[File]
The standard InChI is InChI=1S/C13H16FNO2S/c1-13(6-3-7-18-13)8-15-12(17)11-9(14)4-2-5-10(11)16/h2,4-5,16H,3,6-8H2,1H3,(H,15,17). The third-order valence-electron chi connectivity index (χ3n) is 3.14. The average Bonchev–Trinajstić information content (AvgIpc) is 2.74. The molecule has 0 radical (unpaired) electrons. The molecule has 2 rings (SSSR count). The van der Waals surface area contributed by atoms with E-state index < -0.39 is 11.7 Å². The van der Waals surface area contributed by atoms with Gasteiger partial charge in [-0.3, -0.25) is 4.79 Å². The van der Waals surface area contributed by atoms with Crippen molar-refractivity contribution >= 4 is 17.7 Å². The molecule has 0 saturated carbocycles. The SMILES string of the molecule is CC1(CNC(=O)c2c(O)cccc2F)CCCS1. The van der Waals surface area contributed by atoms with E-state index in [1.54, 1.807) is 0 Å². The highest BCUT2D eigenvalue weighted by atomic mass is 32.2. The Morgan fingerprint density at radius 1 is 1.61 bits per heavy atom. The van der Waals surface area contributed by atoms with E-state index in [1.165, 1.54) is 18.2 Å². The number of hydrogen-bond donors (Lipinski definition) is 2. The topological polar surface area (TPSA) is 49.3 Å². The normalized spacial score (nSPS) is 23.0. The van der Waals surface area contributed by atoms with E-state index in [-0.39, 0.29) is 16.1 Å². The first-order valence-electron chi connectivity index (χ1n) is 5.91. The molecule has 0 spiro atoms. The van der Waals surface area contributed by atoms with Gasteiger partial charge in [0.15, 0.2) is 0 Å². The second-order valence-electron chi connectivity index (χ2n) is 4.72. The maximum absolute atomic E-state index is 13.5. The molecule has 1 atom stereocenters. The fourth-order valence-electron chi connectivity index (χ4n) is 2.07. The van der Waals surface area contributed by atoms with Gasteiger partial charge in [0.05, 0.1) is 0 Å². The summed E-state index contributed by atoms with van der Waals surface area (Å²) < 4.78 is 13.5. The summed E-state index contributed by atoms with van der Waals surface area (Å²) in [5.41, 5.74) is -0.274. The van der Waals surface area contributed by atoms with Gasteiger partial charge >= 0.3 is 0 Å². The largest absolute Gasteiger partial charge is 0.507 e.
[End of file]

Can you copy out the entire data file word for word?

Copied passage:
The standard InChI is InChI=1S/C13H16FNO2S/c1-13(6-3-7-18-13)8-15-12(17)11-9(14)4-2-5-10(11)16/h2,4-5,16H,3,6-8H2,1H3,(H,15,17). The third-order valence-electron chi connectivity index (χ3n) is 3.14. The average Bonchev–Trinajstić information content (AvgIpc) is 2.74. The molecule has 0 radical (unpaired) electrons. The molecule has 2 rings (SSSR count). The van der Waals surface area contributed by atoms with E-state index < -0.39 is 11.7 Å². The van der Waals surface area contributed by atoms with Gasteiger partial charge in [-0.3, -0.25) is 4.79 Å². The van der Waals surface area contributed by atoms with Crippen molar-refractivity contribution >= 4 is 17.7 Å². The molecule has 0 saturated carbocycles. The SMILES string of the molecule is CC1(CNC(=O)c2c(O)cccc2F)CCCS1. The van der Waals surface area contributed by atoms with E-state index in [1.54, 1.807) is 0 Å². The highest BCUT2D eigenvalue weighted by atomic mass is 32.2. The Morgan fingerprint density at radius 1 is 1.61 bits per heavy atom. The van der Waals surface area contributed by atoms with E-state index in [1.165, 1.54) is 18.2 Å². The number of hydrogen-bond donors (Lipinski definition) is 2. The topological polar surface area (TPSA) is 49.3 Å². The normalized spacial score (nSPS) is 23.0. The van der Waals surface area contributed by atoms with E-state index in [-0.39, 0.29) is 16.1 Å². The first-order valence-electron chi connectivity index (χ1n) is 5.91. The molecule has 0 spiro atoms. The van der Waals surface area contributed by atoms with Gasteiger partial charge in [0.15, 0.2) is 0 Å². The second-order valence-electron chi connectivity index (χ2n) is 4.72. The maximum absolute atomic E-state index is 13.5. The molecule has 1 atom stereocenters. The fourth-order valence-electron chi connectivity index (χ4n) is 2.07. The van der Waals surface area contributed by atoms with Gasteiger partial charge in [0.05, 0.1) is 0 Å². The summed E-state index contributed by atoms with van der Waals surface area (Å²) < 4.78 is 13.5. The summed E-state index contributed by atoms with van der Waals surface area (Å²) in [5.41, 5.74) is -0.274. The van der Waals surface area contributed by atoms with Gasteiger partial charge >= 0.3 is 0 Å². The largest absolute Gasteiger partial charge is 0.507 e.